After twenty years, summers included, of teaching in the blackboard jungle of a Brooklyn high school my father retired, moved to Florida and pursued his personal American Dream of owning his own franchised printing business. With Dad working hard at the helm and Mom working equally hard at the ledgers, the business prospered. Within a few years the business had attracted several large accounts, graduated from a modest storefront to a larger suite, added more employees, and outgrown the restrictive grip of the franchise. Dad chafed at having to buy all his supplies from the franchise’s own pricey vendors and at being billed for compulsory television commercials he neither wanted nor needed. And so my father made a fateful decision, cashing out his teacher’s pension to buy his business from the franchise. With his pension went his health insurance. But Dad was in his early 60s, healthy, active, and optimistic about the future, and there was always time to shop around for a new health insurance policy.
My father was normally a man of sound judgment and common sense, but that day he was foolish. Then again, how could he have known that he would soon be diagnosed with a virulent form of skin cancer that would take his life a matter of months?
The business was sold. Dad underwent agonizing chemotherapy treatments. Mom returned to selling shoes in a department store, as she had done years before. Dad suffered a medical emergency and was hospitalized. Mom did her best to keep up with the bills but they quickly piled up. Their life savings dried up. When a loved one is critically ill, you don’t pinch pennies.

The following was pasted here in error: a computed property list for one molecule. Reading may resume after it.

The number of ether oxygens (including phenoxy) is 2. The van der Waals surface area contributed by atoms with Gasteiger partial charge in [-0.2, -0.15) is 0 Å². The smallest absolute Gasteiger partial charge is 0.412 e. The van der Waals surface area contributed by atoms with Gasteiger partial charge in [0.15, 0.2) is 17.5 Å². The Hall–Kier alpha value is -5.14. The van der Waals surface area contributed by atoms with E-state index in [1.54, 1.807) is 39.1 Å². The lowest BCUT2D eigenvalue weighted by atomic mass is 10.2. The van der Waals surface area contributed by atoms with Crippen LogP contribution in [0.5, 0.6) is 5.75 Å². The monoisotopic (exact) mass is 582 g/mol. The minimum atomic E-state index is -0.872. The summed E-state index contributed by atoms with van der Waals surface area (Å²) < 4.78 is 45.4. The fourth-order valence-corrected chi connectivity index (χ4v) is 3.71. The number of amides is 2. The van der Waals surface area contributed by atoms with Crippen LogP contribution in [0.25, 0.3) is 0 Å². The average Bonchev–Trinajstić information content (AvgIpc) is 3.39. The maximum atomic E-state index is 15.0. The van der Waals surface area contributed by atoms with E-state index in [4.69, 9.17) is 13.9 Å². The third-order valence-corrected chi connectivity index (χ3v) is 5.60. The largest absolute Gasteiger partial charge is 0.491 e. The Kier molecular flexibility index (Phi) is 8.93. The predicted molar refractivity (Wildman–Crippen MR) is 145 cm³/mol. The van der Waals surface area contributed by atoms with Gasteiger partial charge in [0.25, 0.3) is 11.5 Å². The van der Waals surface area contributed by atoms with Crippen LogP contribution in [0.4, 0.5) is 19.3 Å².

When my father died after two months of hospital care, he left behind a heartbroken family and medical bills in excess of six figures. To pay the bills, Mom was compelled to sell the modest suburban home in which she and my father had planned to spend their retirement years and moved into a tiny apartment on the outskirts of the city. Frugal living allowed her eventually to move to a more comfortable condo but she never did get to enjoy any sort of retirement, ironically being stricken suddenly upon returning home from working her shift in the billing department of a hospital.
Now, twenty years after my father passed, the constitutionality of the long-overdue Affordable Care Act has been upheld by the Supreme Court. The semantics of "Is it a tax or not a tax?" are of no interest to me. Soon we will be living in a nation whose citizens need no longer fear losing their home when they or a family member have the misfortune to become ill. The bitter, corporate-financed opponents of ACA won’t go quietly, but that’s a nuisance for another day. Now is a time for celebrating – and remembering.
Mom was always glued to the news, so I know she’s watching. So to Mom – and everyone else who’s lived her story or loved someone with a story like it — this one’s for you.